The radio documentary is one of the most powerful genres we have for storytelling, education, and the exploration of ideas. This course will discuss the origin and theory of radio documentaries, how they are made, the different acoustic elements they employ–voice, sound, music, silence–and how those elements can be combined in different ways to produce a range of radio documentary styles. Drawing on both video and audio material, we will listen to and discuss examples of documentaries produced by CBC, BBC, NPR and other public broadcasters.
March 29: Where Ideas Come From
The CBC program Ideas is a mainstay of the long-form radio documentary. This lecture tells the story of the evolution of the program from its beginnings in 1965 and the thinking behind it.
April 5: The Documentary Idea
What is a documentary? John Grierson, the founding head of the National Film Board of Canada, is often credited with having coined the word, “documentary.” Though Grierson was referencing film, his ideas apply in other genres such as radio documentary.
April 12: Composing With Sound
Radio documentaries draw on an infinite symphony of sounds that envelop our lives – sounds we use to navigate the world, talk to each other, entertain ourselves, find our way in the dark – people, cars, planes, music, computers, seagulls, dogs, wind, ocean waves – everything in the built and natural environments.
April 26: Tell Me a Story
Aristotle was the first theorist of dramatic storytelling. In a book called Poetics, he laid out the basic structure of storytelling: every story has a beginning, a middle and an end. Aristotle’s ideas still guide our approach to documentary-making.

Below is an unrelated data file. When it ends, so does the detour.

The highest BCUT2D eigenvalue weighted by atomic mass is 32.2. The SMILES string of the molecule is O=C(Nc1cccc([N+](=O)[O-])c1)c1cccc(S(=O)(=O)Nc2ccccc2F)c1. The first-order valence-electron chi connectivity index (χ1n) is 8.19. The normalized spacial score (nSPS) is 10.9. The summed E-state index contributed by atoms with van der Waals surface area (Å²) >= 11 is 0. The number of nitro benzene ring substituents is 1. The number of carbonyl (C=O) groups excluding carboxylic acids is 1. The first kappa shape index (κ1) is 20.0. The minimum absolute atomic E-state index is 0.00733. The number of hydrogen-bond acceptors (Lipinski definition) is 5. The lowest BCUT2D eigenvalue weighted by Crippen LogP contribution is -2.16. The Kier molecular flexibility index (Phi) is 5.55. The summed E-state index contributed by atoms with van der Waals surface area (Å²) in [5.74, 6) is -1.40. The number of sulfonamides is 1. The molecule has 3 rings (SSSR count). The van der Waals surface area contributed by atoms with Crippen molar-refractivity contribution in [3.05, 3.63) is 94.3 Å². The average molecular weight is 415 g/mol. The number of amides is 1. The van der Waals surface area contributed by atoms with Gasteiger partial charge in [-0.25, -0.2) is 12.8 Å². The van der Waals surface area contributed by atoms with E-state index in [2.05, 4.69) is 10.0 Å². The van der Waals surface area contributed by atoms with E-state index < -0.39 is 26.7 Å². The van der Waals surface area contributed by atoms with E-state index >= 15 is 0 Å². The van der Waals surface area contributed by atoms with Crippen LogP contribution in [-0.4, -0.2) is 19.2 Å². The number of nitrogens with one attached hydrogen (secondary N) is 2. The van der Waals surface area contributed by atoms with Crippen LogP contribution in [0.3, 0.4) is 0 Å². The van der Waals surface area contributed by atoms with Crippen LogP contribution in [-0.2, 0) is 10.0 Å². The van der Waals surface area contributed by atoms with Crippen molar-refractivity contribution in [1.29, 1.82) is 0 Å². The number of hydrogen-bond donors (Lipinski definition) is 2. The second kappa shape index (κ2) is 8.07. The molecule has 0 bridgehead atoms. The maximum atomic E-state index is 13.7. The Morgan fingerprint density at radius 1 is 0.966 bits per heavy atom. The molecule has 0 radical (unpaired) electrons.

May 3: The Nuts and Bolts
The lecture is about the strategies documentary makers use to create documentaries and the challenges they face. We discuss the documentary process from gathering interviews and sounds in the field to the management of the raw material to shape it into a compelling documentary story.
May 10: “Contrapuntal Radio”: The Documentaries of Glenn Gould
Between 1967 and 1977, Glenn Gould produced three pioneering radio documentaries under the title, The Solitude Trilogy. The documentaries introduced the idea of “contrapuntal radio,” in which several voices are heard speaking simultaneously. Gould described his approach as, “musically derived.” He was testing the extent to which it is possible to listen to more than one conversation at a time and make sense of the whole.
Bernie Lucht is Distinguished Visiting Professor in the RTA School of Media at Ryerson University, where he coaches media production students and leads workshops in audio and video documentary production. He was a long time documentary producer at CBC Radio, and the executive producer of the CBC series Ideas from 1984-2012.